Thyme, oregano, melaleuca, eucalyptus, lavender, peppermint, clove, cinnamon, rosemary, geranium, lemon, orange are natural disinfectants and have antiviral properties. While tea tree oil and eucalyptus control the virus that causes cold sores, there is no evidence yet that it can kill coronaviruses.

Natural compounds of these volatile oils like limonene, thymol, carvacrol, geraniol, linalool santalol etc. can kill or stifle the growth of bacteria and fungi. Most EO’s have a more powerful effect on Gram-positive bacteria than Gram-negative species. Phenolic compounds of EO’s allow them to easily penetrate the hydrophobic molecules of the bacteria cell wall. At low concentrations, they can interfere with enzymes involved in production of energy, and at higher concentrations, they can denature proteins.

Trust your cleaning service.

For more information about essential oils or ingredients NCS uses, check out the NCS blog or please contact me via email.

General disinfecting guidelines:

  • The CDC recommends the use of detergent or soap and water on dirty surfaces before disinfection.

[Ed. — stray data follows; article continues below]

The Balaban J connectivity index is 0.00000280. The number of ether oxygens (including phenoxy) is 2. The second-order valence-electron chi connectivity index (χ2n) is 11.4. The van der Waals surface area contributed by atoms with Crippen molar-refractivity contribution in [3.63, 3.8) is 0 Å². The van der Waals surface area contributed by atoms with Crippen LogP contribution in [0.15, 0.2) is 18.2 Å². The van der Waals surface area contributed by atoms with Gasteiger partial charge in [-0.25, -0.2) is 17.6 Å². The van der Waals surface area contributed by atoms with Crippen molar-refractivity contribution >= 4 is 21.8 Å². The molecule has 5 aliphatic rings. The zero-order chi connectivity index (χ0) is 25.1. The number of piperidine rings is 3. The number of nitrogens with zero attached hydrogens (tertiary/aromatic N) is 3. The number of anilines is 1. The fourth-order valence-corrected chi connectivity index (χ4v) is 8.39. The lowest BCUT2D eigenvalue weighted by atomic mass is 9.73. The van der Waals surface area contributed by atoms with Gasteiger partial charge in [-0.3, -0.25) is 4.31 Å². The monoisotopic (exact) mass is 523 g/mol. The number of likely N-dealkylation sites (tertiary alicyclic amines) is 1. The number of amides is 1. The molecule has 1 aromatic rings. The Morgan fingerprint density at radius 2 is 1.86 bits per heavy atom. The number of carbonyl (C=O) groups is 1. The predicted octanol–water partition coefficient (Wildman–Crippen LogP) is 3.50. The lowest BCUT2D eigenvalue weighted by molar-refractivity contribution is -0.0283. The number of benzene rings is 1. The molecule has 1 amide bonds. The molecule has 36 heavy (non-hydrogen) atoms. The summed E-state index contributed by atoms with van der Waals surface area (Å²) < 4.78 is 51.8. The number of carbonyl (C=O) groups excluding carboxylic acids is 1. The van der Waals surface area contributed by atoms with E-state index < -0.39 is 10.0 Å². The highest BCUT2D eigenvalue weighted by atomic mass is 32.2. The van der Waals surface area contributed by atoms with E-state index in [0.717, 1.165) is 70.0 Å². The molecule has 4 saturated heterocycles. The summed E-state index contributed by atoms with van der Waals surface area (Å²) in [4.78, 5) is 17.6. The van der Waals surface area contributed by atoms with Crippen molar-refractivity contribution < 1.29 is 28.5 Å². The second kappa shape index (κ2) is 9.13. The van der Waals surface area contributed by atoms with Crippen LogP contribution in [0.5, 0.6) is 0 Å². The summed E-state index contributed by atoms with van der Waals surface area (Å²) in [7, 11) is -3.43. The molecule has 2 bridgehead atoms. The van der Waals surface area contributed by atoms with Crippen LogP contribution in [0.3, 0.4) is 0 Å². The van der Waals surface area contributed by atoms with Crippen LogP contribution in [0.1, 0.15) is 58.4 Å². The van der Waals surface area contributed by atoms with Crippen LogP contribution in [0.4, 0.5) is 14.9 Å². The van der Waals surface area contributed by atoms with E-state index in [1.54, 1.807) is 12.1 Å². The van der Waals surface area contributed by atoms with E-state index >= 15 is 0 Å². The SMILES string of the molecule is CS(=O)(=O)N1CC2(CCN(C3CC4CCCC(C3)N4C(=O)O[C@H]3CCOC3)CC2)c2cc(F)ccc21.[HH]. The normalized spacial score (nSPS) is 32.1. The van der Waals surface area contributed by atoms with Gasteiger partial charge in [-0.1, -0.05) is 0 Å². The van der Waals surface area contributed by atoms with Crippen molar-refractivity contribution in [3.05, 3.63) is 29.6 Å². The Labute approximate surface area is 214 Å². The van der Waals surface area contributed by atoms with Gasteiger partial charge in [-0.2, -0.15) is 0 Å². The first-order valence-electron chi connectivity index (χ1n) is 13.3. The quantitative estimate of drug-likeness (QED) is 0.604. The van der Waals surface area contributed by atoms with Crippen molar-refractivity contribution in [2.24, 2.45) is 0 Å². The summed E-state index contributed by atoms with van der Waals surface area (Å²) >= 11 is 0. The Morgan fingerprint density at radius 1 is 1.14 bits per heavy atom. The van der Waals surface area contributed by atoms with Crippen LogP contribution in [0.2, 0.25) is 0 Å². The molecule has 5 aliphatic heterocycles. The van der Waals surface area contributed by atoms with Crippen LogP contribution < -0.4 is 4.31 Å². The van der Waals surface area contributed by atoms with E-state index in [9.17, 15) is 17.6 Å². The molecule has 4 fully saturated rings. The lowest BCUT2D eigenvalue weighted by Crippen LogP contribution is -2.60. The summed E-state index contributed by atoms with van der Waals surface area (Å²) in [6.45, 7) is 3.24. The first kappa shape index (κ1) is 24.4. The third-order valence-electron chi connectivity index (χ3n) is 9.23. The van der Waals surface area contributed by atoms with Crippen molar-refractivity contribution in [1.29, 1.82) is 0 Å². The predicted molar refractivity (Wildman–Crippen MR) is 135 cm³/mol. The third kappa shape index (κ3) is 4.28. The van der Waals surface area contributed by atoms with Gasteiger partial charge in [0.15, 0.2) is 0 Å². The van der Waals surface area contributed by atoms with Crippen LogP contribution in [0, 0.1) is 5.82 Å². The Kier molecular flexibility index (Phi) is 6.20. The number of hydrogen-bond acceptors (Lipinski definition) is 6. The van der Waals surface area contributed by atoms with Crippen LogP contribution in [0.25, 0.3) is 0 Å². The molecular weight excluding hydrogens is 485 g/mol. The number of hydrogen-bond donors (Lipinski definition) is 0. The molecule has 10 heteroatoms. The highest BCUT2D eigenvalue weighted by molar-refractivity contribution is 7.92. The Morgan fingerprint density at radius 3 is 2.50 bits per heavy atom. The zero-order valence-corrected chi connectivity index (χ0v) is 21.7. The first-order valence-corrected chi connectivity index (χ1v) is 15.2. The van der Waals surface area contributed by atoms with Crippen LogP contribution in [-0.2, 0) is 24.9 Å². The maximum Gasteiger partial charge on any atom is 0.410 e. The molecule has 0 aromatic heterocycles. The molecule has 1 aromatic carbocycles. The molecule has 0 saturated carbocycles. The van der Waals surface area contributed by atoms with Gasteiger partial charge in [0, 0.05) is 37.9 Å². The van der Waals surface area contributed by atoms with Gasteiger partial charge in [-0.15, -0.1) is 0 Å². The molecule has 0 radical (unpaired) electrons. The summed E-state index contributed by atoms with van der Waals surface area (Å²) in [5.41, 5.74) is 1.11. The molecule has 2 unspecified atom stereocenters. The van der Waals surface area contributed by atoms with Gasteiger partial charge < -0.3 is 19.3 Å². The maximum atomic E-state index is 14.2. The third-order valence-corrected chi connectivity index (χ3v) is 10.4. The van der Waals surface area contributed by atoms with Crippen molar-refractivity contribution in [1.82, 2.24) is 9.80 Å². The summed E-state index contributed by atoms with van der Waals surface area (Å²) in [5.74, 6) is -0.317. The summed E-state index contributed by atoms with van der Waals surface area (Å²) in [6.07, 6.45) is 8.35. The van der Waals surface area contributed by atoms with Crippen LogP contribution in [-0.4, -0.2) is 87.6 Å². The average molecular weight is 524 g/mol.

• If someone in your home is sick with flu-like symptoms, consider regularly disinfecting objects in your home since SARS-CoV-2 has been shown to survive for 16 hours on plastics.
  • The U.S. Centers for Disease Control and Prevention recommends daily disinfection for frequently touched surfaces such as tables, doorknobs, light switches, countertops, handles, desks, phones, keyboards, toilets, faucets, and sinks. Hydrogen peroxide can be used as-is or diluted to 0.5% concentration for effective use against coronaviruses on surfaces.
  • Whatever cleaning solution you use, let it remain in contact with the surface long enough to kill viruses and other pathogens. The time needed will depend on the chemical. The main component of sanitizers is alcohol. Solutions of 70% alcohol should be left on surfaces for 30 seconds to ensure they will kill viruses. Pure (100%) alcohol evaporates too quickly for this purpose.


CAUTION WHILE DISINFECTING! Don’t use different cleaning agents at the same time. Some household chemicals, if mixed, can create dangerous and poisonous gases. Don’t use bleach. It disinfects but it’s also a potential hazard to human health, capable of not only irritating sensitive tissue in the eyes, skin, mouth, and throat but also contributing to long-term respiratory problems like asthma. Bleach can also be hazardous to pets, wildlife, and ecological health.

Check out safety of detergents you use at home here: https://www.ewg.org/guides/cleaners/